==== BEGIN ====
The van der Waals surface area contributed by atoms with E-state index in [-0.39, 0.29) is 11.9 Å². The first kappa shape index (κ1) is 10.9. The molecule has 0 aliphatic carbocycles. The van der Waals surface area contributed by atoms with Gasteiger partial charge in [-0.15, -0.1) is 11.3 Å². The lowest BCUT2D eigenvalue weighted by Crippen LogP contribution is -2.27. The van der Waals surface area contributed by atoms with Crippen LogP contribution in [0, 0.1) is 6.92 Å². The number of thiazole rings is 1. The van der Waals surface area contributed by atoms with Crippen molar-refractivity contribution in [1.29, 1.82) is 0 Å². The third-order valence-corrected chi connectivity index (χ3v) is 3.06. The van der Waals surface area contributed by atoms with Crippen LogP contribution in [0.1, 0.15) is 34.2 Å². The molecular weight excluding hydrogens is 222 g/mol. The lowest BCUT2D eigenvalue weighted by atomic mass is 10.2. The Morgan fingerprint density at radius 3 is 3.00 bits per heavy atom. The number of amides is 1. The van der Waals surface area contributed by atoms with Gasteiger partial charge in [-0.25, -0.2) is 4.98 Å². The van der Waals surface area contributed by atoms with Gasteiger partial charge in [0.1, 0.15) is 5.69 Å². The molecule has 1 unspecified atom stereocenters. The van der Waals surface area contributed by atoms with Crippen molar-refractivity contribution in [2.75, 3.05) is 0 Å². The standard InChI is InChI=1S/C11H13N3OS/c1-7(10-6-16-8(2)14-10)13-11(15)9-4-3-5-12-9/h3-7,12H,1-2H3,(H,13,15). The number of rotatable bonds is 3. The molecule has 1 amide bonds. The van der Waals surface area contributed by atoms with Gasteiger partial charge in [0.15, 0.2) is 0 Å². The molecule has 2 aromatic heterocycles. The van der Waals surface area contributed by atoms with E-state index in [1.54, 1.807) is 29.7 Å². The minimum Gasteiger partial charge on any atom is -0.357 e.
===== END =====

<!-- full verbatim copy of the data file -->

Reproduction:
The van der Waals surface area contributed by atoms with E-state index in [-0.39, 0.29) is 11.9 Å². The first kappa shape index (κ1) is 10.9. The molecule has 0 aliphatic carbocycles. The van der Waals surface area contributed by atoms with Gasteiger partial charge in [-0.15, -0.1) is 11.3 Å². The lowest BCUT2D eigenvalue weighted by Crippen LogP contribution is -2.27. The van der Waals surface area contributed by atoms with Crippen LogP contribution in [0, 0.1) is 6.92 Å². The number of thiazole rings is 1. The van der Waals surface area contributed by atoms with Crippen molar-refractivity contribution in [1.29, 1.82) is 0 Å². The third-order valence-corrected chi connectivity index (χ3v) is 3.06. The van der Waals surface area contributed by atoms with Crippen LogP contribution in [0.1, 0.15) is 34.2 Å². The molecular weight excluding hydrogens is 222 g/mol. The lowest BCUT2D eigenvalue weighted by atomic mass is 10.2. The Morgan fingerprint density at radius 3 is 3.00 bits per heavy atom. The number of amides is 1. The van der Waals surface area contributed by atoms with Gasteiger partial charge in [-0.25, -0.2) is 4.98 Å². The van der Waals surface area contributed by atoms with Gasteiger partial charge in [0.1, 0.15) is 5.69 Å². The molecule has 1 unspecified atom stereocenters. The van der Waals surface area contributed by atoms with Crippen molar-refractivity contribution in [2.75, 3.05) is 0 Å². The standard InChI is InChI=1S/C11H13N3OS/c1-7(10-6-16-8(2)14-10)13-11(15)9-4-3-5-12-9/h3-7,12H,1-2H3,(H,13,15). The number of rotatable bonds is 3. The molecule has 1 amide bonds. The van der Waals surface area contributed by atoms with Gasteiger partial charge in [0.15, 0.2) is 0 Å². The molecule has 2 aromatic heterocycles. The van der Waals surface area contributed by atoms with E-state index in [1.54, 1.807) is 29.7 Å². The minimum Gasteiger partial charge on any atom is -0.357 e.